October 22, 2013

Assembly Introduces Legislation Establishing
June Primary Election
Combined Federal, State and Local Primary Will
Save Taxpayers Nearly $50 Million

Assembly Speaker Sheldon Silver, Ways and Means Committee Chair Herman D. Farrell, Jr., and Election Law Committee Chair Michael Cusick today introduced legislation (A.8198) establishing the fourth Tuesday in June as New York's Primary Day for both federal and state offices. Holding a single primary election would save the state and local governments about $50 million.

"Moving New York's primary date to June is a common-sense solution that not only lifts an unnecessary financial burden off of both local municipalities and taxpayers, it also ensures that more New Yorkers have a chance to participate in the Election Day process," Silver said. "As representatives elected by the people of New York we have an obligation to make sure voting is as simple and efficient as possible and this bill helps us achieve that."

"Moving the primary election to June, to coincide with the federal primary, is a practical decision. At a time when local governments are struggling financially this is a sensible move that will provide significant savings for taxpayers," said Farrell.

The measure would bring the state into compliance with the federal Military and Overseas Voter Empowerment (MOVE) Act, which sets certain requirements for federal elections in order to accommodate citizens serving overseas in the military and others living abroad.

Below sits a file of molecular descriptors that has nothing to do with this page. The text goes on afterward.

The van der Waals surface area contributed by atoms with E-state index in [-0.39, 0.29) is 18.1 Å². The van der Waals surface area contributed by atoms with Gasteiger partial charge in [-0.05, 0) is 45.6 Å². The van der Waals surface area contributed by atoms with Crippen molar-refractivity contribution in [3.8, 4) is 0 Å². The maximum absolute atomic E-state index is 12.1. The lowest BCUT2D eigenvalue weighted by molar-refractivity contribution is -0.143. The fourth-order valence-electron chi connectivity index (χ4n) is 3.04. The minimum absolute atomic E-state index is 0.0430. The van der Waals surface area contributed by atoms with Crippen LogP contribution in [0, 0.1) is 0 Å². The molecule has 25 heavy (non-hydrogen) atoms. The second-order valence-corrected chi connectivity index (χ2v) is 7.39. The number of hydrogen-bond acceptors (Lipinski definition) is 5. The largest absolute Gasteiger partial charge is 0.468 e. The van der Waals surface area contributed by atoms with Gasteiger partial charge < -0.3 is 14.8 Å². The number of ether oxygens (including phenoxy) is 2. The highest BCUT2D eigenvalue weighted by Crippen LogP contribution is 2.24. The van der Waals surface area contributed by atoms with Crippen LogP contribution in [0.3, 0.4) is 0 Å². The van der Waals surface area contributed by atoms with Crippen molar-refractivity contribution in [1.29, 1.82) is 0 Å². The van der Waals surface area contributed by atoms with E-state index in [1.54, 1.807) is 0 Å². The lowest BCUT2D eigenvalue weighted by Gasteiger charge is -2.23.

"Adjusting the primary date to June not only puts New York in compliance with the federal MOVE Act, it also increases the likelihood of New Yorker's staying interested and involved in statewide elections," Cusick said. "We must acknowledge and honor the fact that, when it comes to choosing who represents our communities, every voice matters."

The bill would reduce the need to hold an additional election, a federal primary election in June and a state and local primary election in September. This step would ultimately increase voter turnout and eliminate the financial burden on state and local governments.

New York's primary has been held on the first Tuesday after the second Monday in September, although prior to 1974 primary elections were held in June.

After the 2009 MOVE Act was enacted, New York's primary was not in compliance with federal law because it was too close to the deadline for transmitting military and overseas absentee ballots, 45 days prior to a general federal election. New York was granted a waiver from MOVE Act compliance in 2010, however a similar request was denied for 2012 and a federal court imposed the federal June primary in New York State.